Physical Development Problems

Physical Development Problems

As parents we always want the best for our children and as much as we strive to avoid accidents and sickness we need to care for their physical development.

Like the rest of us, children in Hong Kong are on a very tight schedule. Most have numerous after school activities and often little time to recover from long hours at the desk, carrying heavy school bags, sporting injuries and the increasing use of mobile devices.

An osteopathic check-up will help your child to become free of aches and pains, as well as have better alignment and avert potential problems further down the line.

 10 common issues that need our attention:

1. EXCESSIVE CURVES OF THE SPINE: 

A hunched back (KYPHOSIS), or a tendency to overarch the low back (LORDOSIS).

2. SCOLIOSIS: 

A high shoulder, a rotated upper body and a hunch that is seen over one side of the ribs when your child bends forward means that there is an s-curve in the spine that we call scoliosis. This condition often contributes to back pain especially in adulthood and requires on-going treatment with at least half yearly check-ups to reduce the curve and the problems associated with it. The treatment will be most effective when combined with advice on posture and appropriate sports that help to strengthen and balance the back.

3. MISALIGNMENT OF THE LOWER EXTEMITIES:

The knees - increased bowing or X-shape pattern

The feet - flat feet, over-pronation, in-toeing or feet that are pointing excessively out to the side during walking.

4. BACK PAIN: 

Heavy bags, high impact sports and tight hip muscles are often to blame for the onset of this. This type of pain responds quickly to osteopathic treatment and management.

5 NECK PAIN: 

Unless this is due to an acute injury, teenagers are more commonly affected by this. Apart from the treatment of the local tension postural education is often required.

6. HIP PAIN: 

Unexplained hip pain in young children, is commonly due to TRANSIENT SYNOVITIS OF THE HIP. This inflammation of the hip often follows after another infection your child might have had. The condition is self-limiting after a week or two and best treated with rest and ice (or anti-inflammatory medication).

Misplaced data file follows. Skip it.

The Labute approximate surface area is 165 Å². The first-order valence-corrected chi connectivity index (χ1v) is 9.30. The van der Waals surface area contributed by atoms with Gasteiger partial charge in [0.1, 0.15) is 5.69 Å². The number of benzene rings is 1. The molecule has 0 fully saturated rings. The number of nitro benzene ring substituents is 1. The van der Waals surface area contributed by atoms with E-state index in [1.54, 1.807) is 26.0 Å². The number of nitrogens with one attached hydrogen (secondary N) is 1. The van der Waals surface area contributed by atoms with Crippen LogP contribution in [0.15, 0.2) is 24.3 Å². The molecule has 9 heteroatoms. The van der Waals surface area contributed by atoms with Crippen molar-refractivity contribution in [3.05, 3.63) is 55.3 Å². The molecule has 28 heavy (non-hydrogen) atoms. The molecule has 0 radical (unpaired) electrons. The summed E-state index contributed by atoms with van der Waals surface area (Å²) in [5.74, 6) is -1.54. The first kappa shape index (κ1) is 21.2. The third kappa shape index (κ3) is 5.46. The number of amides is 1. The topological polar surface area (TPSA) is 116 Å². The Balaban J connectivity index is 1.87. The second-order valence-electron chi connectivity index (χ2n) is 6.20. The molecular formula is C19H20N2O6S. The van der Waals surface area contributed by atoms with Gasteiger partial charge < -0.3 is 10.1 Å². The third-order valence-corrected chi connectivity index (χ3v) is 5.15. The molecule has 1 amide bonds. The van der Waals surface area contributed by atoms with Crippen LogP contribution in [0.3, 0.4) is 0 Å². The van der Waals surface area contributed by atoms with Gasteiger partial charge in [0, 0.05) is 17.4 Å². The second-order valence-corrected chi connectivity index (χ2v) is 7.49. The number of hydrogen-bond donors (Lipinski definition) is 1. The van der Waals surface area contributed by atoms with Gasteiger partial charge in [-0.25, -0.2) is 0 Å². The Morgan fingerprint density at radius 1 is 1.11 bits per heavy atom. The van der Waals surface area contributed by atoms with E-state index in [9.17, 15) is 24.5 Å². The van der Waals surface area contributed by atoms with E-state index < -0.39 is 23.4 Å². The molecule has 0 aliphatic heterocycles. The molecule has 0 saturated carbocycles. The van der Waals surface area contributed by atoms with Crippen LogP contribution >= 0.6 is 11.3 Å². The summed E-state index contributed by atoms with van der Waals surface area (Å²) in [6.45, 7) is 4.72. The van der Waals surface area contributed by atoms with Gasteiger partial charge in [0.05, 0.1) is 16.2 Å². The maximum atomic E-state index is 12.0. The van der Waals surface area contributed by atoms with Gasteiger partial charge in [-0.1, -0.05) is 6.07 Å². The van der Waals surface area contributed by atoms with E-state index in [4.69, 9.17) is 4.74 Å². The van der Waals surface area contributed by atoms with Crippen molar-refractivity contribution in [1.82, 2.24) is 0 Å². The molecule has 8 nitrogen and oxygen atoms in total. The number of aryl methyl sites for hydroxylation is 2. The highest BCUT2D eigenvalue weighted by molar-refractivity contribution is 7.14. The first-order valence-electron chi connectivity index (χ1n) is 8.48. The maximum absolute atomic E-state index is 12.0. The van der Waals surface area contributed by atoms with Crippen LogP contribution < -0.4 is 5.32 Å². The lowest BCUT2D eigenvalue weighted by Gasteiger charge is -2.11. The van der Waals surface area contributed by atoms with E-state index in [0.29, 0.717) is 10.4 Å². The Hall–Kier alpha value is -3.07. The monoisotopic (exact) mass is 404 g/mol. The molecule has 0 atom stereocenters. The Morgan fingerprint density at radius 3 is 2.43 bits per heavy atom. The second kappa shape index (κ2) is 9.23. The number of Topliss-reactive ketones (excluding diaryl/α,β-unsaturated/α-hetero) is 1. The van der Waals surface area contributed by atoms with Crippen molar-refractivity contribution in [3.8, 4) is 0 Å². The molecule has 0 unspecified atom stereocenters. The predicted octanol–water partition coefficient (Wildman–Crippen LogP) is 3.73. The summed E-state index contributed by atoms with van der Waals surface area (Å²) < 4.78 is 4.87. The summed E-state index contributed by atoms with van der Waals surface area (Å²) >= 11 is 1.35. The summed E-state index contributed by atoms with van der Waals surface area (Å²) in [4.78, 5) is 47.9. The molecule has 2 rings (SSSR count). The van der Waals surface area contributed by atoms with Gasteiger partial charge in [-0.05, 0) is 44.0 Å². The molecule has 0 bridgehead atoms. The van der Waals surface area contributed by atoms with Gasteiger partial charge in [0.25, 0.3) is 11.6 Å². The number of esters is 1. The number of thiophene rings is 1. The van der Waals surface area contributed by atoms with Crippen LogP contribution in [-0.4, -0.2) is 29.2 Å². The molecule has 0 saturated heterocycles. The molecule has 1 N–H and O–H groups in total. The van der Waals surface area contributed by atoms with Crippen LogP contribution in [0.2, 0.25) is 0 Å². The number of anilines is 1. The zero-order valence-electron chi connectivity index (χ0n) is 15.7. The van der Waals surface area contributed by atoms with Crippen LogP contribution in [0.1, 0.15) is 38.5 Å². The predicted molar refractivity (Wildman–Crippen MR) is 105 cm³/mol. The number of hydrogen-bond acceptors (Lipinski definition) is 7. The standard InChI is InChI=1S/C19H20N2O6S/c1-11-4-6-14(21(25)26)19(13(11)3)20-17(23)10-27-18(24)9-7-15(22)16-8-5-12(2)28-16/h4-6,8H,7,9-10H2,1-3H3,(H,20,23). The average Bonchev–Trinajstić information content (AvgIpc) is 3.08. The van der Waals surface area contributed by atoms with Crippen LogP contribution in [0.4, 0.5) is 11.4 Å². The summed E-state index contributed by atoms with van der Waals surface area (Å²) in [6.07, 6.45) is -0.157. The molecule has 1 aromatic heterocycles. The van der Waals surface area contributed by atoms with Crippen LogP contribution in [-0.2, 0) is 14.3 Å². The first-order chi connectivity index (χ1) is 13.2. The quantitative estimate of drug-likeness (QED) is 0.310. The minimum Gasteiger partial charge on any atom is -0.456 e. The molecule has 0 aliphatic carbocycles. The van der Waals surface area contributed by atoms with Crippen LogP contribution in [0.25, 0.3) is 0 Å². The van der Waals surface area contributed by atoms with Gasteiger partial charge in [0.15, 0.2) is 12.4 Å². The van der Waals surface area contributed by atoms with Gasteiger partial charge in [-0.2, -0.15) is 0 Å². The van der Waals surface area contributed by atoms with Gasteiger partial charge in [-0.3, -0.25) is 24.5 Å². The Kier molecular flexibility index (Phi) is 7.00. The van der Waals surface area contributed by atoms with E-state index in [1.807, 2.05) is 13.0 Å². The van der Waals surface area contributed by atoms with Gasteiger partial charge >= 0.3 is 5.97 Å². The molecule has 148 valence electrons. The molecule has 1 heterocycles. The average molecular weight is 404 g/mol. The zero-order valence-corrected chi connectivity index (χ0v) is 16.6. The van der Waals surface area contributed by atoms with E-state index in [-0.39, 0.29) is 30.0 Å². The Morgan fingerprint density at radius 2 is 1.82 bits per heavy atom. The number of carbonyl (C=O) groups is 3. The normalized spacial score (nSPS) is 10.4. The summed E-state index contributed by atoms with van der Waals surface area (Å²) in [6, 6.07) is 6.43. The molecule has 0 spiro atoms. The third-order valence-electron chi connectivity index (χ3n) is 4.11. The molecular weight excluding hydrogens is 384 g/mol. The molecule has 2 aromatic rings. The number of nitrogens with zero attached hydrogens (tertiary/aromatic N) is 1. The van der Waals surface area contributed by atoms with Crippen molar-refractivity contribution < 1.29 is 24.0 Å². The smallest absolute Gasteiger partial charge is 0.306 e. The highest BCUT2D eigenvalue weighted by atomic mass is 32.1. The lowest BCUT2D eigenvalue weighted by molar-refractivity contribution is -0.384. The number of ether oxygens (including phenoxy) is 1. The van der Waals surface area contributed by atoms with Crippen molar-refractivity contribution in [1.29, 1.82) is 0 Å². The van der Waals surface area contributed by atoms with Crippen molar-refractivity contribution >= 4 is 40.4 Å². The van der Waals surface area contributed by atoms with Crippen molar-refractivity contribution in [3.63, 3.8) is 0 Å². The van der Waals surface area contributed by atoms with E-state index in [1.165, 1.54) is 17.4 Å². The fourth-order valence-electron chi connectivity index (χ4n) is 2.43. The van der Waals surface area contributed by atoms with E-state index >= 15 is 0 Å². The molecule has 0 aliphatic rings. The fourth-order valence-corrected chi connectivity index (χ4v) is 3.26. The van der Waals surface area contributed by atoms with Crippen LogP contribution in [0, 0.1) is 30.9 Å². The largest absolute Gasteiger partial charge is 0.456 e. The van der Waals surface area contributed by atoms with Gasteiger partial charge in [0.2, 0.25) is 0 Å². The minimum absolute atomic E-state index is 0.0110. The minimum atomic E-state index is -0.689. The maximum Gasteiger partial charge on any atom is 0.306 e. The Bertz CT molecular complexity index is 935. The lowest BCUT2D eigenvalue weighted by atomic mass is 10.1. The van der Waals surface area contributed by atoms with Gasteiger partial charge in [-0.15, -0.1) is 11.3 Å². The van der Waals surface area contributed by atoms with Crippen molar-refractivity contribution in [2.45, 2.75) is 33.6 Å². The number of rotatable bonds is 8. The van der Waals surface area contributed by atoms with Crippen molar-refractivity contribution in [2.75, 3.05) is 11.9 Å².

From an osteopathic point of view the blood supply to and from the hip is important and can be improved with treatment of the hip, pelvis and low back.

Other possible causes of hip pain:

HIP DYSPLASIA (shallow hip socket). This should already be treated during infancy both with orthodox (eg a cast or splint) and osteopathic methods for best results.

PERSISTENT FEMORAL ANTEVERSION: look out for in-toeing and “kissing patella” after the age of 6 or 7.

7. KNEE PAIN: 

Sports and injury most commonly affect the knee. RUNNERS KNEE is a condition stemming from the fascial band supporting the lateral knee.

OSGOOD SCHLATTER’S presents as pain at the front of the knee under the patella and is common in male teens who play sports that involve a lot of running and sudden stopping.

PATELLA SYNDROME is a condition often affecting female teenagers. As their hips  in widen in puberty the patella can be pulled out to the side and start to become inflamed.

The treatment for the above conditions will depend on the underlying imbalances in the back, pelvis and the other joints in the lower extremities.

8. ANKLE SPRAINS: 

Osteopathic treatment of ankle sprains is especially important as re-injury is very common here. When left to heal on their own there are often persistent restrictions that alter the mechanics of the ankle and can cause on-going pain as well as the aforementioned tendency to injure the ankle again.

9. HEEL PAIN, ACHILLLIS TENDONITIS:

Like in Osgood Schlatter the increased tension on the tendon can cause a bone spur to form, which leads to a persistent bump on the heel. This can be treated with lengthening of the calf muscles and if necessary an insole to reduce overpronation of the foot.

10. MUSCLE STRAINS:

These injuries are initially best treated with RICE (Rest, Ice, Compression and Elevation) and should feel better after 48, 72 hours. If the symptoms persist an internal haematoma is likely, as well as torn muscle fibres. Osteopathic care will ensure a speedy and complete recovery.

 

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